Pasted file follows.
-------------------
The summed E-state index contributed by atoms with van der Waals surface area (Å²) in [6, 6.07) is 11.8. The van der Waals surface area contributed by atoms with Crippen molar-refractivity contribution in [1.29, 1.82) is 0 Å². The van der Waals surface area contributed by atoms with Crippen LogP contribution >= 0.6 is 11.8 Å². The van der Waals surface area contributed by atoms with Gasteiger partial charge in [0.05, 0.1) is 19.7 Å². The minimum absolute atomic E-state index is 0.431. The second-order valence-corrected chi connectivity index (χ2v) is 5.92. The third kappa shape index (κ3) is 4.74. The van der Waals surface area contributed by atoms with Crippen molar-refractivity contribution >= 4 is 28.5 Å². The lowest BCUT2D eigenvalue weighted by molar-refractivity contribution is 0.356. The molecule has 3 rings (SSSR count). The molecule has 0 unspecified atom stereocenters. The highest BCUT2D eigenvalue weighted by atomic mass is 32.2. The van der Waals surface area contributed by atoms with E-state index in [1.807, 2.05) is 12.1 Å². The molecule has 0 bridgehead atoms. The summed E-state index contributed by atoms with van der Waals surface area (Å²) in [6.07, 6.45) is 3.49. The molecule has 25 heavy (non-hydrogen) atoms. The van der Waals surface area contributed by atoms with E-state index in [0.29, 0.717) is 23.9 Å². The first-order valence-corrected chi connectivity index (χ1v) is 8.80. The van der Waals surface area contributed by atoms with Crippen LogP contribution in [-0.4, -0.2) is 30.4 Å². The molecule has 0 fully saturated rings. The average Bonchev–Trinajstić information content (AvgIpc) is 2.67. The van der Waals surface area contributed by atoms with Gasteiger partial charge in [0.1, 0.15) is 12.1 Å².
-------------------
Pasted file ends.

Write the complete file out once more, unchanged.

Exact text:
The summed E-state index contributed by atoms with van der Waals surface area (Å²) in [6, 6.07) is 11.8. The van der Waals surface area contributed by atoms with Crippen molar-refractivity contribution in [1.29, 1.82) is 0 Å². The van der Waals surface area contributed by atoms with Crippen LogP contribution >= 0.6 is 11.8 Å². The van der Waals surface area contributed by atoms with Gasteiger partial charge in [0.05, 0.1) is 19.7 Å². The minimum absolute atomic E-state index is 0.431. The second-order valence-corrected chi connectivity index (χ2v) is 5.92. The third kappa shape index (κ3) is 4.74. The van der Waals surface area contributed by atoms with Crippen molar-refractivity contribution >= 4 is 28.5 Å². The lowest BCUT2D eigenvalue weighted by molar-refractivity contribution is 0.356. The molecule has 3 rings (SSSR count). The molecule has 0 unspecified atom stereocenters. The highest BCUT2D eigenvalue weighted by atomic mass is 32.2. The van der Waals surface area contributed by atoms with E-state index in [1.807, 2.05) is 12.1 Å². The molecule has 0 bridgehead atoms. The summed E-state index contributed by atoms with van der Waals surface area (Å²) in [6.07, 6.45) is 3.49. The molecule has 25 heavy (non-hydrogen) atoms. The van der Waals surface area contributed by atoms with E-state index in [0.29, 0.717) is 23.9 Å². The first-order valence-corrected chi connectivity index (χ1v) is 8.80. The van der Waals surface area contributed by atoms with Crippen LogP contribution in [-0.4, -0.2) is 30.4 Å². The molecule has 0 fully saturated rings. The average Bonchev–Trinajstić information content (AvgIpc) is 2.67. The van der Waals surface area contributed by atoms with Gasteiger partial charge in [0.1, 0.15) is 12.1 Å².